Newly discovered layers of fiery destruction in ancient Jaffa bear witness to long-forgotten violent Canaanite resistance to Egyptian rule over the seaside city thousands of years ago, a defiance entirely missing from historical sources.
Archaeologists had previously found the extraordinary mud-brick "Ramesses Gate," the remains of a gargantuan fortress that the pharaonic New Kingdom conquerors built in Jaffa when they controlled the city (from around 1460 B.C.E. to 1125 B.C.E.). Now excavations around the fortified gate, the most massive complex of the type outside Egypt itself, have exposed more remains of the fortress that tell a forgotten story.
Bent arrowheads and a massive destruction layer of burned mud-bricks found under the collapsed tower at the Ramesses Gate attest that the Canaanites bitterly opposed Egyptian rule in Jaffa, which reached its peak during the 12th century B.C.E., say archaeologists excavating the site, which has been extensively explored over the years by the Jaffa Cultural Heritage Project (2011-2014), Tel Aviv University in the late 1990s, and by Jacob Kaplan, the municipal archaeologist of Tel Aviv-Jaffa (1955-1974).
More than 50 ceramic vessels were recovered from a 2-meter thick layer of destruction debris. Some were found underneath a 4-meter wide collapsed passageway. Others evidently fell from the towers of the gate complex into the destruction debris.
“It seem like [the Canaanites] lit the ceiling of the gate complex on fire, and it collapsed,” says Prof. Aaron Burke of the University of California, Los Angeles, one of the directors of the renewed excavations at Jaffa. "We discovered 24 one-to-two meter sections of timber and planks, including their wooden pegs, buried in each of the towers that collapsed," he told Haaretz.
The blaze was so intense that the bricks facing the passageway that belonged to the 6-meter wide mud-brick towers were baked to a depth of as much as one meter.
It bears qualifying that the evidence damning the Canaanites for the conflagration is circumstantial. Though Egyptian records describe local Canaanite uprisings elsewhere, there is no record of any rebellion in Jaffa, and in theory the battle could have been with any passing invaders from the sea, for instance.
The coming of the Egyptians
Jaffa, perched on a hill over the Mediterranean, has been settled continuously for thousands of years, though exactly how long nobody is certain. Certainly, by the Bronze Age it was a bustling port town, and today's modern city, which is contiguous with south Tel Aviv, is built on its ancient remains.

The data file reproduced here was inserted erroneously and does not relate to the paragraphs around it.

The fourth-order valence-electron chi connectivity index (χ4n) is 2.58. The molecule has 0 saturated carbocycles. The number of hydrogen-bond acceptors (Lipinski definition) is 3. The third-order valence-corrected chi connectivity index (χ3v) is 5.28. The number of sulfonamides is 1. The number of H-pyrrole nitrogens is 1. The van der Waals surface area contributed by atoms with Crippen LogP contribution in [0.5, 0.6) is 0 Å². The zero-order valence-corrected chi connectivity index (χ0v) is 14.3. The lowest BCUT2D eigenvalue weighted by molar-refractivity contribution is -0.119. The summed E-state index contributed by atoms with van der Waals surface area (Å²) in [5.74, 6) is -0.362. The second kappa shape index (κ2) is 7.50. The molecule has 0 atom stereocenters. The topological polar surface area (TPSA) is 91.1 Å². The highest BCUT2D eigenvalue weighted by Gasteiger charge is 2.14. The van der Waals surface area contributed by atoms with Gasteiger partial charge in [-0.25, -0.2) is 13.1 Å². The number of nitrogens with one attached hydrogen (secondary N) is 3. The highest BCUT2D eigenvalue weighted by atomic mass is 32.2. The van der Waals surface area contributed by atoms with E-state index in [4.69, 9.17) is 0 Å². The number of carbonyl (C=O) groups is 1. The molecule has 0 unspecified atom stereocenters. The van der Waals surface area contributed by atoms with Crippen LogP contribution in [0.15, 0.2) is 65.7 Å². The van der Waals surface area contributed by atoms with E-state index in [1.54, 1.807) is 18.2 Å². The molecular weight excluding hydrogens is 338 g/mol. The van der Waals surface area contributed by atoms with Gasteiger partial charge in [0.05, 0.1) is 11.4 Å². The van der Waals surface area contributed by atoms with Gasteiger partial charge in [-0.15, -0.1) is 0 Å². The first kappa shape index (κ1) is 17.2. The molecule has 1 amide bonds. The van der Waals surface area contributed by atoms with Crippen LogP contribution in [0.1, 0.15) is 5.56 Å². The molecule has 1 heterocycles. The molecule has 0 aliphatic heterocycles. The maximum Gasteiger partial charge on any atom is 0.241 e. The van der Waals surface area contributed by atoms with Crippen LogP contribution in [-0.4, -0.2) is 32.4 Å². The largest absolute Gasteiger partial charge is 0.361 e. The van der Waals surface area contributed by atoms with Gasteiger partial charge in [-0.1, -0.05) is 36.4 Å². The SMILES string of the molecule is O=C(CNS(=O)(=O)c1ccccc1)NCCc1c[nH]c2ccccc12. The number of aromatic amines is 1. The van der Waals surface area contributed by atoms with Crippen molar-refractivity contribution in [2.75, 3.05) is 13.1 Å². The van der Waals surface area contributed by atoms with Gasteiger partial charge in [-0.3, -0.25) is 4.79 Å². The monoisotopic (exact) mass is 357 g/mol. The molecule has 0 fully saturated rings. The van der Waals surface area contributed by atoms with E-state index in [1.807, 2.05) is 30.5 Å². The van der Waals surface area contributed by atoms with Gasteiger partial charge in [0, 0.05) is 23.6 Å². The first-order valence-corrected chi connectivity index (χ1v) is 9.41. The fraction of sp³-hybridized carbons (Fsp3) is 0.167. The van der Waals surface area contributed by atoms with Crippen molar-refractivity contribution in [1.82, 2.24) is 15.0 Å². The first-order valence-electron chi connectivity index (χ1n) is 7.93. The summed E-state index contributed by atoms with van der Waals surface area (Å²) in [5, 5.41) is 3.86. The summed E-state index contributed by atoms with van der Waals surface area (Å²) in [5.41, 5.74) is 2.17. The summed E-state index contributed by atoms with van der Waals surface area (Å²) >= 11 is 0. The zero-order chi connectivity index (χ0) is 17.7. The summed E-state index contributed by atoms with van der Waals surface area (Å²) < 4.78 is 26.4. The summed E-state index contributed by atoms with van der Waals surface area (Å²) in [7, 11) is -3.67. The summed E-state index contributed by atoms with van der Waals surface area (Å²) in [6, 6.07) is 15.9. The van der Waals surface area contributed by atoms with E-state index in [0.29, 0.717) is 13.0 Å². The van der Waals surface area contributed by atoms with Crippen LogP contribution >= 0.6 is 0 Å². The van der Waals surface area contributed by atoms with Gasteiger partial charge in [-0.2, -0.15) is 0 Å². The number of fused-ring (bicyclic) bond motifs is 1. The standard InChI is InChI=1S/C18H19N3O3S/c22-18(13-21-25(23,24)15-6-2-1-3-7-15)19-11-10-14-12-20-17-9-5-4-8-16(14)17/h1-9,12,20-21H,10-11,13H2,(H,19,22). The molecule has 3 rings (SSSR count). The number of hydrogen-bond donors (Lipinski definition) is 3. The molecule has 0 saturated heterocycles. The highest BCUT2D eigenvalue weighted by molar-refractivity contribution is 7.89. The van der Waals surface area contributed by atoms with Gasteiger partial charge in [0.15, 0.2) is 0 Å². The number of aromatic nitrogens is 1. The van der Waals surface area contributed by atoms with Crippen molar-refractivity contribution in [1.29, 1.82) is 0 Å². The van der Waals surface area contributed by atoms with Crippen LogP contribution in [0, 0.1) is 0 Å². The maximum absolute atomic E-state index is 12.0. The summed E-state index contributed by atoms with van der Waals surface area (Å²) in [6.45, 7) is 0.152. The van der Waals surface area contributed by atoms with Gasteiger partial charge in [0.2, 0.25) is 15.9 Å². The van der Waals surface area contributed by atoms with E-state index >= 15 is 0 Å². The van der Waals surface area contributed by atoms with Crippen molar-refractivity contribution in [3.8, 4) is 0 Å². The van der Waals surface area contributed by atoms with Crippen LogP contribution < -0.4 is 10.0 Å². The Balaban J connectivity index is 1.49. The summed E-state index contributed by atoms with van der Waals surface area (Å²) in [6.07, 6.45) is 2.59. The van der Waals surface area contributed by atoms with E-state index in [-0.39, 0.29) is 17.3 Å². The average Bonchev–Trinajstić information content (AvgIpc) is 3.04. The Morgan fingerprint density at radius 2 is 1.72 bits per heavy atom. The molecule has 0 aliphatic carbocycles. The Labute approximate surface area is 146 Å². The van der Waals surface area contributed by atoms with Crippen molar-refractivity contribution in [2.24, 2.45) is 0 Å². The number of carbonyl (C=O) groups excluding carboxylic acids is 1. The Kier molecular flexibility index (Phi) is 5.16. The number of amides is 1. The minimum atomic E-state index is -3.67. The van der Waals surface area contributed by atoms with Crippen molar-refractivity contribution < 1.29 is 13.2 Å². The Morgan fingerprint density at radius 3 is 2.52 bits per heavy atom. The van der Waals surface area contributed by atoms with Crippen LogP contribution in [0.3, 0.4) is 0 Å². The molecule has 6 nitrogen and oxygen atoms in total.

Ancient Jaffa, which the Egyptians called "Yapu," was of key strategic importance to the rulers of the Levantine coast, being perhaps the “fairest” harbor—as the Canaanite name suggests—all the way from Egypt to Mount Carmel (Haifa today). The port was a stopping point for goods and soldiers moving inland and up and down the coast, between Egypt and today's Lebanon and Syria.
Among the finds in Jaffa are Canaanite and Egyptian storage jars, Cypriot pithoi (large clay storage vessels), scarabs, arrowheads, lead weights, around 800 beads, and kilos of carbonized seed from 13 distinct species, including chickpeas, lentils, wheat, barley, grapes, and olives.
The excavators also found antlers from 36 deer below the superstructure of the collapsed gateway. “At times the burning was so hot that…material that melted onto the antlers, and ceramics completely burned to ash,” Burke says.
"Gates" in biblical times weren't mere entrances to sites. The biggest were massive complexes involving guard towers and multiple chambers. In the case of the Ramesses Gate, the location of the artifacts the archaeologists found suggest that the passageway through the gate complex was so huge it could also serve as a market, "a practice that was common in Canaanite cities,” says Burke.
Predating the Trojan Horse
Both textual sources and archaeology indicate that Egyptian rule in Jaffa began some time after the battle of Megiddo (around 1456 B.C.E.), when Pharaoh Thutmose III defeated a Canaanite coalition and effectively brought Canaan under Egyptian rule.
Papyrus Harris 500 tells the story about how Jaffa (also called Joppa) was conquered by the cunning Egyptian commander Djehuty, who served under Thutmose III. While faking surrender, Djehuty presented a gift of 200 baskets as tribute to the Canaanites - within which he smuggled his troops into the city that emerged and conquered it. (This was more than 200 years before the story of the fabled conquest of Troy by the wily Greeks using the famed Trojan Horse, ending the Trojan War, was written.)